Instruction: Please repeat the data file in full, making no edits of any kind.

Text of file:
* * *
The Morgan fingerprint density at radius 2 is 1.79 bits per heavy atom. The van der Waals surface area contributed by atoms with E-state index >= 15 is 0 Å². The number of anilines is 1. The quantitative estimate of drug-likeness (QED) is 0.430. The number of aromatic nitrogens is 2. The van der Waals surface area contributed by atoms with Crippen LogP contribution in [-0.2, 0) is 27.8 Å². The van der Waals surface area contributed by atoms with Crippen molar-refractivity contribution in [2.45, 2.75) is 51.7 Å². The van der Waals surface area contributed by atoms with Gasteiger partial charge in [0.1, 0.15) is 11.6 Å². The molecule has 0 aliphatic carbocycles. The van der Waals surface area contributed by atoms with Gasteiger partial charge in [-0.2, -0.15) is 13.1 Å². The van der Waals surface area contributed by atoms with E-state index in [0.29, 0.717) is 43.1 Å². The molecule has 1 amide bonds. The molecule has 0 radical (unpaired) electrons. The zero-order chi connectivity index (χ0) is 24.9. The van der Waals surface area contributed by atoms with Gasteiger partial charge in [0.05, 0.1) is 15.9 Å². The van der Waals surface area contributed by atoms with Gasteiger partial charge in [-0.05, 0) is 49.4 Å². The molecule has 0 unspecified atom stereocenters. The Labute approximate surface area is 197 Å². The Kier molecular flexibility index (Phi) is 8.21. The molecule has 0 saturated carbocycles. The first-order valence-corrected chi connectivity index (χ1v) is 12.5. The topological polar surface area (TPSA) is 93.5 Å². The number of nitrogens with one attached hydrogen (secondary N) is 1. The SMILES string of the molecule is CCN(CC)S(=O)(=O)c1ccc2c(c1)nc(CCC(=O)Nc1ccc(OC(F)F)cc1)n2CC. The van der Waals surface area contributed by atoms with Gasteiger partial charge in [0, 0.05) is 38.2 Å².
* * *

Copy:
The Morgan fingerprint density at radius 2 is 1.79 bits per heavy atom. The van der Waals surface area contributed by atoms with E-state index >= 15 is 0 Å². The number of anilines is 1. The quantitative estimate of drug-likeness (QED) is 0.430. The number of aromatic nitrogens is 2. The van der Waals surface area contributed by atoms with Crippen LogP contribution in [-0.2, 0) is 27.8 Å². The van der Waals surface area contributed by atoms with Crippen molar-refractivity contribution in [2.45, 2.75) is 51.7 Å². The van der Waals surface area contributed by atoms with Gasteiger partial charge in [0.1, 0.15) is 11.6 Å². The molecule has 0 aliphatic carbocycles. The van der Waals surface area contributed by atoms with Gasteiger partial charge in [-0.2, -0.15) is 13.1 Å². The van der Waals surface area contributed by atoms with E-state index in [0.29, 0.717) is 43.1 Å². The molecule has 1 amide bonds. The molecule has 0 radical (unpaired) electrons. The zero-order chi connectivity index (χ0) is 24.9. The van der Waals surface area contributed by atoms with Gasteiger partial charge in [0.05, 0.1) is 15.9 Å². The van der Waals surface area contributed by atoms with Gasteiger partial charge in [-0.05, 0) is 49.4 Å². The molecule has 0 unspecified atom stereocenters. The Labute approximate surface area is 197 Å². The Kier molecular flexibility index (Phi) is 8.21. The molecule has 0 saturated carbocycles. The first-order valence-corrected chi connectivity index (χ1v) is 12.5. The topological polar surface area (TPSA) is 93.5 Å². The number of nitrogens with one attached hydrogen (secondary N) is 1. The SMILES string of the molecule is CCN(CC)S(=O)(=O)c1ccc2c(c1)nc(CCC(=O)Nc1ccc(OC(F)F)cc1)n2CC. The van der Waals surface area contributed by atoms with Gasteiger partial charge in [0, 0.05) is 38.2 Å².